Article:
Ask A Researcher

November 2019

Risk Behaviors among Women with a Recent Live Birth in North Dakota: Findings from the 2017 North Dakota Pregnancy Risk Assessment Monitoring System (PRAMS)

Grace Njau is the Principal Investigator of the North Dakota Pregnancy Risk Assessment Monitoring System (PRAMS). She also serves as the Assistant Director of the Office of the State Epidemiologist at the North Dakota Department of Health. Grace received her master’s degree at the University of Colorado in 2014 and is currently a doctoral candidate at the University of Tennessee.

Nancy Hodur is the Center for Social Research Director at North Dakota State University. Nancy has over 25 years of professional experience in applied research, public policy, and outreach education. Chelsey Hukriede is a research specialist and the PRAMS Project Coordinator at the Center for Social Research. The NDSU Center for Social Research contracts with the North Dakota Department of Health to conduct mail operations and data analysis for ND PRAMS.

In this article, Grace, Nancy and Chelsey discuss the implementation of ND PRAMS and some of the key findings of the study so far.

Tell us a little bit about PRAMS:

The Pregnancy Risk Assessment Monitoring System (PRAMS) is a collaborative agreement research project between the North Dakota Department of Health and the Centers for Disease Control and Prevention (CDC). PRAMS was initiated in 1987 with the overall goal of reducing infant morbidity and mortality. It is the only surveillance system that provides data about pregnancy and the infants’ first few months after birth. PRAMS is especially useful in identifying women and infants at high risk for health problems, for monitoring changes in health status, and in measuring progress toward goals for improving the health of mothers and infants (https://www.cdc.gov/prams/about/prams-faq.htm).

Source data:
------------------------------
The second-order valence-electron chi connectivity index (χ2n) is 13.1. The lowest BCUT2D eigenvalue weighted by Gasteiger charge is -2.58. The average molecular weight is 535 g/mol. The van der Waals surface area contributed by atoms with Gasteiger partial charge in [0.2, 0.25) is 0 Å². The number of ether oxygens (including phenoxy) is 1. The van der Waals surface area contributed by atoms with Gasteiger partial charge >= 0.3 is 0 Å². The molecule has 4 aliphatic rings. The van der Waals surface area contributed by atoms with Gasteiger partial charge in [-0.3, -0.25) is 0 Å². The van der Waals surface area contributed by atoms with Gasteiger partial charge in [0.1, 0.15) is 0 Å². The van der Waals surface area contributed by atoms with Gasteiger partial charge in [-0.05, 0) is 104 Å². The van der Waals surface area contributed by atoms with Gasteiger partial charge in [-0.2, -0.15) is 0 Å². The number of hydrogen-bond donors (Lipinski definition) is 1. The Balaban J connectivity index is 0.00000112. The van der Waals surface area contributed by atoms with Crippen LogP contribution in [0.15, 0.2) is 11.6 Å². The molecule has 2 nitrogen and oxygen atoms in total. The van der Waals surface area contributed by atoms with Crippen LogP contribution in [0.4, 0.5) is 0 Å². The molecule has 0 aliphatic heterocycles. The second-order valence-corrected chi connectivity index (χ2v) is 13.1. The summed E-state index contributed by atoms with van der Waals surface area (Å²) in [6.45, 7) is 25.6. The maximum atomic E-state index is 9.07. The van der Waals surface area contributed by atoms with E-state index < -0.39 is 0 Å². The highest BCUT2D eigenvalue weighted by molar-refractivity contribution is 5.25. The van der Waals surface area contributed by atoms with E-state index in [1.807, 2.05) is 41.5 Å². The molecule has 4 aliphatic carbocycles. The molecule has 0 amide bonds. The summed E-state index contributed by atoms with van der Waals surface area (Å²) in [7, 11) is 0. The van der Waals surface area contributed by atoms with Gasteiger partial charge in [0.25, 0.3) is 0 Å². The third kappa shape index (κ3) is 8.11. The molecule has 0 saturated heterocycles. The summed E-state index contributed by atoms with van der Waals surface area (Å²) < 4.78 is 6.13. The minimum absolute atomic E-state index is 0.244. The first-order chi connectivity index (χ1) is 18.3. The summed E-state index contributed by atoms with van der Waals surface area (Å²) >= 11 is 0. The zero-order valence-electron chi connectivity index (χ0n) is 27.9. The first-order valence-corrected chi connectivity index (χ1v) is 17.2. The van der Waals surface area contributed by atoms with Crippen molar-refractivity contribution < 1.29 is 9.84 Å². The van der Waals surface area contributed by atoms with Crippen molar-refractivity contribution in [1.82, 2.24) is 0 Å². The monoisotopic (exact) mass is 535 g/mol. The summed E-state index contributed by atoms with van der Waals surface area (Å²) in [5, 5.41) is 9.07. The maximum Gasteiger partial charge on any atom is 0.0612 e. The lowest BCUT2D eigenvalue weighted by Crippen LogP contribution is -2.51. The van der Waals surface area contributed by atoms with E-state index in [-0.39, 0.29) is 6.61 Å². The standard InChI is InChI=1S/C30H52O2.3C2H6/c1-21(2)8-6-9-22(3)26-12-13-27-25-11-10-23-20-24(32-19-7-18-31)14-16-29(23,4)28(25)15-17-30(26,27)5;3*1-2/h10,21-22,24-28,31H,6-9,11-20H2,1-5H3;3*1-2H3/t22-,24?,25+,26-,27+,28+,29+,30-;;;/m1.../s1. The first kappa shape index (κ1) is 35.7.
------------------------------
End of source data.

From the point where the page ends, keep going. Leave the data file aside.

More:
In North Dakota, PRAMS is especially relevant given the disparities we see in infant mortality. At 9 infant deaths per 1,000 live births, American Indian infants are more than twice as likely to die in the first year of life compared to White infants (4 per 1,000). American Indian infants are also more likely to be born premature, and to be admitted to the Neonatal Intensive Care Unit at birth. It is therefore important to identify the primary drivers of these poor birth outcomes and also to work on interventional strategies that will help reduce these disparities.

Source: North Dakota Division of Vital Records

Given what we know about maternal and infant disparities in North Dakota, how did you ensure inclusion and cultural competency in implementing the study?

Given the poor historical experiences of many tribal populations with past research efforts, participation in projects such as PRAMS may be severely hindered. With the growth of Tribal Epidemiology Centers and tribal research organizations, working with the existing tribal research infrastructure in these communities was especially important to ND PRAMS. Considering the higher burden of poor maternal and infant outcomes in American Indian populations in the state, one objective of the 2016-2021 ND PRAMS is to foster deep and enduring partnerships by maintaining high-quality culturally-competent research practice/s with American Indian tribes in North Dakota.